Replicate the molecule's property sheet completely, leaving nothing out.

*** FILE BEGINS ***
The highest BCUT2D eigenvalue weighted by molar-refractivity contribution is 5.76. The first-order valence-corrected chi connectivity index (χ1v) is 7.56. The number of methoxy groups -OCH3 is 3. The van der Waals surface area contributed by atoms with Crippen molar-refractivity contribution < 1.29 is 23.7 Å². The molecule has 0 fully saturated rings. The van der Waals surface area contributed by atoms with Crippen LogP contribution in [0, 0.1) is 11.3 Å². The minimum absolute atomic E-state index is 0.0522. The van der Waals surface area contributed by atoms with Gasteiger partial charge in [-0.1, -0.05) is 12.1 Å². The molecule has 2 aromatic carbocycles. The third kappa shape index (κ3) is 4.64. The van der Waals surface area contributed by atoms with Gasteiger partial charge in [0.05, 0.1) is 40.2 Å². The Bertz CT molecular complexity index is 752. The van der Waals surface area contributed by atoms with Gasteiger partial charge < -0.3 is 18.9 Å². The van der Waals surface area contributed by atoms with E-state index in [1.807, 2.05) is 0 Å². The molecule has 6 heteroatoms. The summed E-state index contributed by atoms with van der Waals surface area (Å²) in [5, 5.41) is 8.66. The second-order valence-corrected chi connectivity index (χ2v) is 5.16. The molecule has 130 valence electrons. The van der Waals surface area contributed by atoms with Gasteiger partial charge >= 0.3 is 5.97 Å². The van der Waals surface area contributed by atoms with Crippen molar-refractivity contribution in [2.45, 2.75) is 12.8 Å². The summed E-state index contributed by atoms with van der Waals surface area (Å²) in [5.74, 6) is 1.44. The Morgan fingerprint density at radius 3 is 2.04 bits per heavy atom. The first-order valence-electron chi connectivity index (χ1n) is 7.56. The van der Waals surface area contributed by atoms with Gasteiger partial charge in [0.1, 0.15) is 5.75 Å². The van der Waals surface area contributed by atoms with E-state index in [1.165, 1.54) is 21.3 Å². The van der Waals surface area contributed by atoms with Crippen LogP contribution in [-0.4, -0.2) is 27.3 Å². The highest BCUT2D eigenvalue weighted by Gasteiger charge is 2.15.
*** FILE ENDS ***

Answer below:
The highest BCUT2D eigenvalue weighted by molar-refractivity contribution is 5.76. The first-order valence-corrected chi connectivity index (χ1v) is 7.56. The number of methoxy groups -OCH3 is 3. The van der Waals surface area contributed by atoms with Crippen molar-refractivity contribution < 1.29 is 23.7 Å². The molecule has 0 fully saturated rings. The van der Waals surface area contributed by atoms with Crippen LogP contribution in [0, 0.1) is 11.3 Å². The minimum absolute atomic E-state index is 0.0522. The van der Waals surface area contributed by atoms with Gasteiger partial charge in [-0.1, -0.05) is 12.1 Å². The molecule has 2 aromatic carbocycles. The third kappa shape index (κ3) is 4.64. The van der Waals surface area contributed by atoms with Gasteiger partial charge in [0.05, 0.1) is 40.2 Å². The Bertz CT molecular complexity index is 752. The van der Waals surface area contributed by atoms with Gasteiger partial charge < -0.3 is 18.9 Å². The van der Waals surface area contributed by atoms with E-state index in [1.807, 2.05) is 0 Å². The molecule has 6 heteroatoms. The summed E-state index contributed by atoms with van der Waals surface area (Å²) in [5, 5.41) is 8.66. The second-order valence-corrected chi connectivity index (χ2v) is 5.16. The molecule has 130 valence electrons. The van der Waals surface area contributed by atoms with Gasteiger partial charge >= 0.3 is 5.97 Å². The van der Waals surface area contributed by atoms with Crippen molar-refractivity contribution in [2.45, 2.75) is 12.8 Å². The summed E-state index contributed by atoms with van der Waals surface area (Å²) in [5.74, 6) is 1.44. The Morgan fingerprint density at radius 3 is 2.04 bits per heavy atom. The first-order valence-electron chi connectivity index (χ1n) is 7.56. The van der Waals surface area contributed by atoms with Gasteiger partial charge in [0.1, 0.15) is 5.75 Å². The van der Waals surface area contributed by atoms with E-state index in [1.165, 1.54) is 21.3 Å². The van der Waals surface area contributed by atoms with Crippen LogP contribution in [-0.4, -0.2) is 27.3 Å². The highest BCUT2D eigenvalue weighted by Gasteiger charge is 2.15.